FILE - In this Dec. 12, 2013 file photo, Colorado Avalanche's head coach Patrick Roy yells on the bench as Marc-Andre Cliche (24), John Mitchell (7) and Maxime Talbot (25) look on during third period action against the Winnipeg Jets in in Winnipeg. Roy's pushed all the right buttons in leading a team that finished last in the Western Conference a season ago back into the playoffs. (AP Photo/The Canadian Press, John Woods)
ENGLEWOOD, Colo. - Patrick Roy's fiery personality was on full display in the opening game when the Colorado coach got into a heated exchange with Anaheim, banging his hands again and again on the glass partition until it tilted.
That eruption set a tone for the season: The Avalanche weren't going to be pushovers.
Not with the combustible Hall of Fame goaltender taking over behind the bench.
Roy guided this franchise—the one he led to two Stanley Cup titles as a player—back into the playoffs by tying a team record with 52 wins. They play Minnesota in a first-round series that begins Thursday.
"Patrick is the ultimate winner. He doesn't accept anything less than winning," backup goaltender Jean-Sebastien Giguere said. "He did that as a player and he's doing that as a coach.
"He does that when he plays golf, he does that when he plays cards, he does everything to win. And that has really translated to our team. He changed the whole mentality in this room, and it shows every time we go out on the ice. We play to win, so it's fun to see that."
As for that volatile temper, the players insist they rarely see it inside the locker room—not after a bad period or a tough loss. This is their team, Roy said from the day he was brought on board, and he was there more for support than to scold. He was partnering with them, not ruling them with an iron fist.
The breathing room allowed the youthful Avalanche to make some mistakes and learn from them.
"They need to have someone who they can come up to and talk," said Roy, who's the fifth coach in NHL history to win 50 or more games in his first season. "It's their system."
Roy's only previous experience on the bench was serving as coach and general manager of the Quebec Remparts of the Quebec Major Junior Hockey League. So he leaned on his assistants, as well as former teammate turned executive Joe Sakic.
Roy has been a little unorthodox in running the team: From pulling his goalie with two, three, sometimes four minutes remaining if they're down a goal to assembling them at centre ice after a practice and having them all yell "team" at the same time.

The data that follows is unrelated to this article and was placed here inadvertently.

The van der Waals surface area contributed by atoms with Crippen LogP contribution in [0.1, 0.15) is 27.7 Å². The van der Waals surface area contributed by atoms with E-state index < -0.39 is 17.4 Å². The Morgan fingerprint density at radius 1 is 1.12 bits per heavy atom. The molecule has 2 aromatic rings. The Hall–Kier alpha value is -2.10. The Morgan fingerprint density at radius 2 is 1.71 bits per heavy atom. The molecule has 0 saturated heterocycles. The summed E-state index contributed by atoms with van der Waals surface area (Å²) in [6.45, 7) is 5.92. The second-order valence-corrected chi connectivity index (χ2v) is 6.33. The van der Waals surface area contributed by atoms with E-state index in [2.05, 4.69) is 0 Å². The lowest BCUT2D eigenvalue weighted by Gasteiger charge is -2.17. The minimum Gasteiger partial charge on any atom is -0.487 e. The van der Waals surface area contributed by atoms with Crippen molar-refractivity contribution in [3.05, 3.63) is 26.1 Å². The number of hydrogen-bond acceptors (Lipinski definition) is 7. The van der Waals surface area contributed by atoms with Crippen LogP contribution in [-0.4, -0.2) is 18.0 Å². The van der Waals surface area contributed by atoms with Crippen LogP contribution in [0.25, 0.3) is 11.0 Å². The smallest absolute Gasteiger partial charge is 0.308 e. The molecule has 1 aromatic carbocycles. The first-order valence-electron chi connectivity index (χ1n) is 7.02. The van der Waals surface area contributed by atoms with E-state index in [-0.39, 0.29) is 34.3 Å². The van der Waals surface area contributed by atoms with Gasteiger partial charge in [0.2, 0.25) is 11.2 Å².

"If we want to be different than we've been in past years, then we have to do things differently," captain Gabriel Landeskog said. "It's been great to see his point of view on things. You see the team that we are. You see the team that we've become.
"At first, you might wonder, 'What's going on here?' But it's certainly working for us."
No arguing that. They were 35-0-3 this season when taking a lead into the third period and had the best winning percentage in one-goal games simply because they played loose and with confidence.
"Patrick empowers us," Matt Duchene said two weeks ago, before suffering a knee injury that will keep him out for the start of the playoffs. "Sure, he gives us a kick when we need it. But when he knows we need to be treated with a little bit softer (touch) and brought up instead of put down, that's what he does.
"He's very good at sensing the feeling in the room. He's helped us all achieve what we're capable of achieving."
Perhaps no one more than Semyon Varlamov, who turned in a career season under the watchful eyes of Roy and goalie coach Francois Allaire, the man responsible for helping turn Roy into one of the best goalies in hockey history.
Varlamov won a league-high 41 games this season, breaking the team record held by Roy.
"Of course it's a big deal to beat Patrick's records," Varlamov said. "He's one of the best goalies in the world."
All this from a team that won just 16 games in a lockout-shortened season.
"What a season they've had," Wild forward Jason Pominville said. "They've completely turned it around."
Really, the only big additions are rookie Nathan MacKinnon and the presence of Roy.
"They must have done something right and Patrick must do something right to make that happen," said Pominville, the team's leading scorer.
Indeed. The foundation for that transformation was built in Roy's very first game in charge when he lost his cool and yelled at Ducks coach Bruce Boudreau, pounding on the glass. That was after a 6-1 win, too.
Roy was fined $10,000 and reprimanded by the league.
Wild coach Mike Yeo jokingly said he plans to "check the partition" between the benches before the playoff series.
"This is a team that we have to have a lot of respect for," Yeo said. "They're an in-your-face team."
Just like their coach.
AP Sports Writer Dave Campbell in St. Paul, Minn., contributed.